Raging Potato comes into TI9 as one of the most experienced players in the Southeast Asian region, having spent nearly 8 years at the professional level. Much of his career has been spent with the Mineski organization, with his career actually starting with Mineski back in 2011. He spent the first 3 years of his career with the squad, though Mineski would find limited success during that initial run. In August of 2014, Raging Potato briefly left Mineski to join the roster of Execrataion, but found himself returning to his former organization after a period of just 2 months. After returning to Mineski in November, he would proceed to spent nearly another 3 years with the team, helping to transform Mineski into a leading team in the Southeast Asian region with a pair of Major appearances. In May of 2017 though, Raging Potato once again left Mineski to join the roster of Execration, this time remaining with the squad for a period of around 7 months. During those 7 months, Execration would make an appearance at TI7, and began to emerge as a potential power within the Southeast Asian region. Before the team’s rise to power could be fully completed, Raging Potato left the organization, joining TaskUs Titans in February of 2018 and remaining with the squad for 8 months despite finding extremely limited success. In October though, Raging Potato parted ways with TaskUs Titans, joining up with DeToNator a month later and earning an impressive 14 Top 4 finishes in 18 total appearances with the team. Despite that impressive run, Raging Potato left DeToNator at the end of March to once again rejoin Mineski where he has stayed throughout the rest of the season. As the team’s Position 4 Support, Raging Potato has preferred to play active heroes with high levels of damage and lock down. His most played heroes since rejoining Mineski have included Nyx Assassin, Rubick, Earth Spirit, Shadow Shaman, and Pangolier, with the Support holding a combined 56.25% win rate in 32 matches on those heroes. Though his efforts often lead to his own peril with an average of 6.18 deaths per game, Raging Potato’s style has also led to the creation of opportunities for the rest of the squad to exploit, as the Support leads the team in assists per game at 12.22. That average doesn’t quite put Raging Potato in elite company, as it is just the forty second highest average among TI9 players. However, those opportunities that he has been able to create have certainly proven valuable to Mineski as a whole, and the squad will need to continue to rely upon Raging Potato to be active and aggressive on the TI stage in Shanghai.
Michael “ninjaboogie” Ross Jr. (Support, Captain)
Season averages (Pro Circuit events and Closed Qualifiers only): 2.22 kills, 12.06 assists, 5.79 deaths per game (63 matches)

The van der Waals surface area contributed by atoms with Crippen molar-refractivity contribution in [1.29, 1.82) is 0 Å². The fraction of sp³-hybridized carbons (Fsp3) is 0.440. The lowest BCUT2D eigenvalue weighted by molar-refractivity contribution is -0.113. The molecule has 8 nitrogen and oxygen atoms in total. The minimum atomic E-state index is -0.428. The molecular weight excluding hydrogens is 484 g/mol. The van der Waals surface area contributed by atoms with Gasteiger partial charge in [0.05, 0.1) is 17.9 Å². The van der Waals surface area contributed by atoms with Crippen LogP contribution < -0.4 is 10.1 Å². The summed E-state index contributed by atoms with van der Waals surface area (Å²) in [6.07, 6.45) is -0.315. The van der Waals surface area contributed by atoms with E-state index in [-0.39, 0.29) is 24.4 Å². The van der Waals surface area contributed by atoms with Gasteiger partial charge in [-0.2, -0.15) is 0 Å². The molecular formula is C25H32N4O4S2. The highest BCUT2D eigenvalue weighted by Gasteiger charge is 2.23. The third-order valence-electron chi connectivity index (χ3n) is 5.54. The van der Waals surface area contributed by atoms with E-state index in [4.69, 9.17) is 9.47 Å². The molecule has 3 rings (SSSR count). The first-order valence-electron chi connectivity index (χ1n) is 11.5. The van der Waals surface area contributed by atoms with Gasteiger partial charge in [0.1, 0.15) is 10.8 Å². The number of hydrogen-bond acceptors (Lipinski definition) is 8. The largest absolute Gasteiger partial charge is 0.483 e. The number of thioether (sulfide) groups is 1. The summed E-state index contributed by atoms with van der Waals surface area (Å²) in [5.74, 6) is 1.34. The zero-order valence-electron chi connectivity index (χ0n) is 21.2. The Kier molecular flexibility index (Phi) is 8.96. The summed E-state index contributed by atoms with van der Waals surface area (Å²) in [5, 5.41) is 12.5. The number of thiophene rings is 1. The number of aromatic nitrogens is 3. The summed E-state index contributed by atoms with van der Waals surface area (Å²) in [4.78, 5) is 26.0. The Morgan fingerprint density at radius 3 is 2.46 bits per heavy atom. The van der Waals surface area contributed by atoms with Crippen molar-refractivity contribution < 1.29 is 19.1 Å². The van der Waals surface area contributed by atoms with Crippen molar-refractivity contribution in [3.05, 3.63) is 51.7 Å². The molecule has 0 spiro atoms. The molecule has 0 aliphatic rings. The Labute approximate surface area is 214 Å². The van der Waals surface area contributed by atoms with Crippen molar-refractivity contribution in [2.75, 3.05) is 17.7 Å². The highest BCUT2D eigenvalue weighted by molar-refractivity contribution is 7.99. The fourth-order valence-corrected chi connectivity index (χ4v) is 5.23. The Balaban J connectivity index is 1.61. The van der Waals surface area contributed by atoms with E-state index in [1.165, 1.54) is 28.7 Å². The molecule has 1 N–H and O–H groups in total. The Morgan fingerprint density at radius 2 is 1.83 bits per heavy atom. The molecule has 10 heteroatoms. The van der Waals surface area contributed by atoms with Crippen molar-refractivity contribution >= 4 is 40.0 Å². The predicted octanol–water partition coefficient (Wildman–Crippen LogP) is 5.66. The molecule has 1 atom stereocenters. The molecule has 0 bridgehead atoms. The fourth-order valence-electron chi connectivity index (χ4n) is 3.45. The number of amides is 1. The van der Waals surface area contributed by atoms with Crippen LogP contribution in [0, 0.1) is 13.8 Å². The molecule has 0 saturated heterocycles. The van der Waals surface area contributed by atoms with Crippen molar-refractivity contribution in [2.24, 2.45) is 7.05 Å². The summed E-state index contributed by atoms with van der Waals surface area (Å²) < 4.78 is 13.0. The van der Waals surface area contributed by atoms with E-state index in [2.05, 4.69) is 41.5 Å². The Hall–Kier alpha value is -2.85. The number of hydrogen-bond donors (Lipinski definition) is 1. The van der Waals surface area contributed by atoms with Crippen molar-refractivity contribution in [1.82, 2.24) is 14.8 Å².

Like fellow Support Raging Potato, ninjaboogie comes into TI9 as one of the most experienced players in the Southeast Asian region, having played as a professional for over 7 years now. His career began back in 2012 and 2013, though he would spent the majority of 2013 shifting between various squads in the region. In December of 2013, ninjaboogie joined his first major organization in Execration, playing with the squad for around 5 months before leaving after an unsuccessful run through the TI4 Qualifiers. In June, he joined the roster of Rave, immediately helping to turn the squad into an emerging power within the Southeast Asian region. The squad closed out 3014 with 8 Top 4 finishes in its last 9 appearances, and shocked the Dota 2 world with a 5th-6th place finish at DAC 2015 to begin the new year. Unfortunately, the squad would fail to qualify for TI5, which would lead to ninjaboogie leaving the roster. By the start of 2016 though, the Support had returned to the organization, but his return did not help the squad regain its former momentum, and by July ninjaboogie had left the roster again to join Mineski. ninjaboogie would remain with the Mineski organization for over 2 years, making 5 Minor and 7 Major appearances while helping the team earn the Southeast Asian region’s first Major Championship title with a victory at DAC 2018. After a 9th-12th place finish at TI8 though, ninjaboogie left Mineski, opting to join regional rival TNC Predator for the 2018-2019 season. After 5 months and 2 Major appearances with the squad though, ninjaboogie once again returned to Mineski for the remainder of the season. In his most recent stint with the team, ninjaboogie has preferred defensive oriented heroes with an emphasis on lock down. His most played heroes this season has featured Winter Wyvern, Lion, Oracle, Grimstroke, Shadow Shaman, and Vengeful Spirit, with the Support often sacrificing his own hero for the sake of his team, resulting in a death per game average of 5.98. Those deaths haven’t come without reward though, as ninjaboogie has averaged 11.94 assists over the course of his time with Mineski. That average comes in fairly low among players at TI9 though, and if Mineski is going to have a shot at finding success in Shanghai, then it will need improved production from both ninjaboogie and the rest of its lineup on the TI stage.